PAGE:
Artists Statements – Are You Talking to Me? Language Games: Obfuscatory Language in Art Photography

Google search on Artist Statement Images screen grab

*From the verb obfuscate meaning to obscure or perplex.

Welcome to a post about Artist Statements. Love them or hate them, they’re part of the artist’s arsenal. I posted this yesterday on the New York Photo Festival 2011 blog where I am a guest blogger, however, I will also be cross-posting all my posts here in my cyber home too. And thanks to those who sent in some more funny photos, I will be posting all the ones I receive without filtering, unless of course, they are offensive or unsuitable. Keep sending them through.

An artist (or artist’s) statement is a short text by the artist that helps explain and give a context to the work. It all sounds simple enough but the reality is far from straightforward. One of the recurring debates facing photographers and visual artists in the fine art and art photography arenas today is the language used in artists’ statements.

Here’s a taste of some of the views from photographers, visual artists and publishers on why they are important as well as some comments the writing of the artist’s statement. What do you really think? Do you have any tips for writing an Artist Statement? Are there some examples that you think have got it spot on in terms of language, tone, length etc? Please comment below and I will then collate some of tips on writing Artists Statements to share.

A couple of recent discussions on a closed network Flak Photo Network managed by Andy Adams of Flak Photo turned up some interesting insights and salient points recently concerning writing artists’ statements in general and the language that is sometimes used, including the (in)-accessibility of some writing. You’ll need read more to enter the debate…

Lewis Francis:
It was stressed again at a seminar recently how important it is to speak the language of fine art photography in order to progress as an emerging artist. Is this a foreign language to anyone else but me?

Eye Caramba then makes some interesting points:
I spent about five years as a photo editor and was sort of amazed at how self-important artist statements can be. I recognize, and love, that photography can be important, life changing, awareness raising, haunting, process celebrating, but to say something is visceral doesn’t make it so. One person’s poetry is another person’s psycho-aesthetic wretching. Self-importance is one of the most common over-reaches in the “language” of fine art photography. I have to admit that my own take is something of a cop out. I love language and I love photography – and I do work seriously – but I sort of refuse to self-celebrate with ten-dollar words. I am not sure I have always done the right thing at every turn as I am still rocking some very chic obscurity but I think I am being honest by not claiming the poetic everything stuff, even if I do hope an image jangles your zipper here and there.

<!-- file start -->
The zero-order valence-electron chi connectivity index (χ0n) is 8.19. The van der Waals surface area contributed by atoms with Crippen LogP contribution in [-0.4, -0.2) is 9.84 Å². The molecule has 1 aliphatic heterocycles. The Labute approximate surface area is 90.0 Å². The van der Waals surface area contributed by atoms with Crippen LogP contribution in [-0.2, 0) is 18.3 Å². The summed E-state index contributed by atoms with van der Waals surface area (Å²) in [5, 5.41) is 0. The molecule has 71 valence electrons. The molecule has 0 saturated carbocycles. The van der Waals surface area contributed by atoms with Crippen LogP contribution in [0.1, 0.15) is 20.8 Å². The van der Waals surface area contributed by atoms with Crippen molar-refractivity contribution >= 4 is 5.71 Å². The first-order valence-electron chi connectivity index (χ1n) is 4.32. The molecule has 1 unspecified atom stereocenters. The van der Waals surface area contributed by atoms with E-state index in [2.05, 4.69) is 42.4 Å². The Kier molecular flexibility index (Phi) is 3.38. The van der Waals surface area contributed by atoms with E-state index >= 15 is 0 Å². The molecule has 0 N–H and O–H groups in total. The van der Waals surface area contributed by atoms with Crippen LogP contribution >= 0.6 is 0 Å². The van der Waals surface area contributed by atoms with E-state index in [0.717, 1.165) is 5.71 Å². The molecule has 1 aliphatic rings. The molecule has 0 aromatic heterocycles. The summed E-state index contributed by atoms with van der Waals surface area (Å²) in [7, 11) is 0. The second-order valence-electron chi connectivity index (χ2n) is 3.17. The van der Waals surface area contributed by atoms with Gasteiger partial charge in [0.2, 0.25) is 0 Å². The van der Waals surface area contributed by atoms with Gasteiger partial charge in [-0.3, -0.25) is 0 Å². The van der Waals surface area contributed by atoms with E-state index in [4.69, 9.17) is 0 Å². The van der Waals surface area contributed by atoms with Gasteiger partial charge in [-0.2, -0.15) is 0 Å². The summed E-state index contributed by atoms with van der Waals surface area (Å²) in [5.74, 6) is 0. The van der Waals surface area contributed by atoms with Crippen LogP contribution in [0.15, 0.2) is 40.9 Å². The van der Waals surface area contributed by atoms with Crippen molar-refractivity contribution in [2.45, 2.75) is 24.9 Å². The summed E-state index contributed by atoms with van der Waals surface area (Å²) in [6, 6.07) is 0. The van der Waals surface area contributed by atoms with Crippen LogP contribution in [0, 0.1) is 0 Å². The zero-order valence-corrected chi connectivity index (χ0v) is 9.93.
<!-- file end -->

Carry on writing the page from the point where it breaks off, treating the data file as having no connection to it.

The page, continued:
I add my tuppence worth:
I agree that there is a lot of BS out there. I use a simple rule of thumb, drawn from my experience in journalism, I ask who the audience is? Too often people write without thinking about who they are communicating with. Texts/statements, for me, should assist in understanding work not make it impenetrable, unless that is an intention. I love words and language too but I despair at non-sense and hackneyed meaningless phrases.

Christophe Dillinger:
Well, if you guys consider that talking about your work is important (and I personally believe that this is the case), then I can’t understand why you would feel so strongly against artist statements and blurbs about a series. I mean, it’s like talking with a pen, right? It is also a way for me to refine one’s thinking, to find the proper words (when in a conversation we could get away with a “know what I mean”) and, sometimes, to rediscover one’s work through somebody else’s eyes, someone who’s never heard you speak….

Later, in response to the comment: “I’ve read ‘artists’ statements before that I’ve read and read and read and STILL not understood the rambling nonsense”, Dillinger adds:
If we don’t understand what someone says, it is not necessarily the “fault” of the interlocutor. There is always the solution of learning their language. I mean, blaming the artist and asking them to make things simpler is the easy way out, I think. What feel like nonsense to you is not nonsense to the artist, so why should they “dumb down” their language? It’s a bit like listening or reading a foreign language: you can either dismiss it as gobbledygook, or learn it. No?

Garrett Williams:
There are extremes in every profession. I’ve read a lot of indecipherable, meaningless words, too. My feeling is that I’m the artist, my purpose in making it is to communicate, so an honest, plain language explanation for people (especially who feel they don’t understand art) is the best service I could do for them and for my photographs.

Sylvia de Swaan at Insight Out writes:
I’d like to add that an artist statement develops over time – along with the work itself. Each time one edits the photographs, prepares for exhibition, publication or competition, it’s worth reviewing if the statement still is relevant to the work. Visual art itself is a vocabulary that one doesn’t necessarily get at first sight – worth coming back to again and again to wrest its meaning

At its best, an artist statement is a metaphoric equivalent of the work… and though I do think it’s important to take into account one’s audience, if one does that too much one might fall into the trap of doing work that is facile and simplistic. There will always be some people who don’t “get it” – not because their dumb – just because they’re into another language.

Photographer and editor/publisher of SuperMassiveBlackHole magazine Barry W Hughes writes: